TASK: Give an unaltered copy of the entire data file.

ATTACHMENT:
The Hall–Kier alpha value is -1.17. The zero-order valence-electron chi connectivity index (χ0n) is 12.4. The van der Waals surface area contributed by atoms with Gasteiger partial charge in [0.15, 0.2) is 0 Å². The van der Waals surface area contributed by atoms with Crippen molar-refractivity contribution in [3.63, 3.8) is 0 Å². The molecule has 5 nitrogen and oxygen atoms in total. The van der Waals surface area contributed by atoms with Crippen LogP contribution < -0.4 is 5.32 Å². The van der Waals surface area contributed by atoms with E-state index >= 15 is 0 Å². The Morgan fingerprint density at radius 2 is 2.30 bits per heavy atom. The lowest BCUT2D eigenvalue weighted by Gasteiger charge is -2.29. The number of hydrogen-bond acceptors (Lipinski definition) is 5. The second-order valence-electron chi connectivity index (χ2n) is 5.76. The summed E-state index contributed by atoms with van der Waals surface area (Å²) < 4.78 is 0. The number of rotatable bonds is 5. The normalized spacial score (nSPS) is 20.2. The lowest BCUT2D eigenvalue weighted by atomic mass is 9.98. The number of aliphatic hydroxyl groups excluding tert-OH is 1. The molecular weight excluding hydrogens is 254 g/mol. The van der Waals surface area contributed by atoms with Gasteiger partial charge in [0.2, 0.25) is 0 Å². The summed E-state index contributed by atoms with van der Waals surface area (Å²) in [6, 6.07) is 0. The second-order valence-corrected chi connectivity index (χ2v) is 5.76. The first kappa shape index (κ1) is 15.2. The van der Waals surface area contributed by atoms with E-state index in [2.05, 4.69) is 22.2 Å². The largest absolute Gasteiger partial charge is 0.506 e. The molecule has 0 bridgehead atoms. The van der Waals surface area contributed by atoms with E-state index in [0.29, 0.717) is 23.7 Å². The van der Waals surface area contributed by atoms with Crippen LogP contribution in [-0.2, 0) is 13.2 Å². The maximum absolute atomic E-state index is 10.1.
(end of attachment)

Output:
The Hall–Kier alpha value is -1.17. The zero-order valence-electron chi connectivity index (χ0n) is 12.4. The van der Waals surface area contributed by atoms with Gasteiger partial charge in [0.15, 0.2) is 0 Å². The van der Waals surface area contributed by atoms with Crippen molar-refractivity contribution in [3.63, 3.8) is 0 Å². The molecule has 5 nitrogen and oxygen atoms in total. The van der Waals surface area contributed by atoms with Crippen LogP contribution < -0.4 is 5.32 Å². The van der Waals surface area contributed by atoms with E-state index >= 15 is 0 Å². The Morgan fingerprint density at radius 2 is 2.30 bits per heavy atom. The lowest BCUT2D eigenvalue weighted by Gasteiger charge is -2.29. The number of hydrogen-bond acceptors (Lipinski definition) is 5. The second-order valence-electron chi connectivity index (χ2n) is 5.76. The summed E-state index contributed by atoms with van der Waals surface area (Å²) < 4.78 is 0. The number of rotatable bonds is 5. The normalized spacial score (nSPS) is 20.2. The lowest BCUT2D eigenvalue weighted by atomic mass is 9.98. The number of aliphatic hydroxyl groups excluding tert-OH is 1. The molecular weight excluding hydrogens is 254 g/mol. The van der Waals surface area contributed by atoms with Gasteiger partial charge in [0.2, 0.25) is 0 Å². The summed E-state index contributed by atoms with van der Waals surface area (Å²) in [6, 6.07) is 0. The second-order valence-corrected chi connectivity index (χ2v) is 5.76. The first kappa shape index (κ1) is 15.2. The van der Waals surface area contributed by atoms with E-state index in [2.05, 4.69) is 22.2 Å². The largest absolute Gasteiger partial charge is 0.506 e. The molecule has 0 bridgehead atoms. The van der Waals surface area contributed by atoms with E-state index in [0.29, 0.717) is 23.7 Å². The van der Waals surface area contributed by atoms with Crippen LogP contribution in [-0.2, 0) is 13.2 Å². The maximum absolute atomic E-state index is 10.1.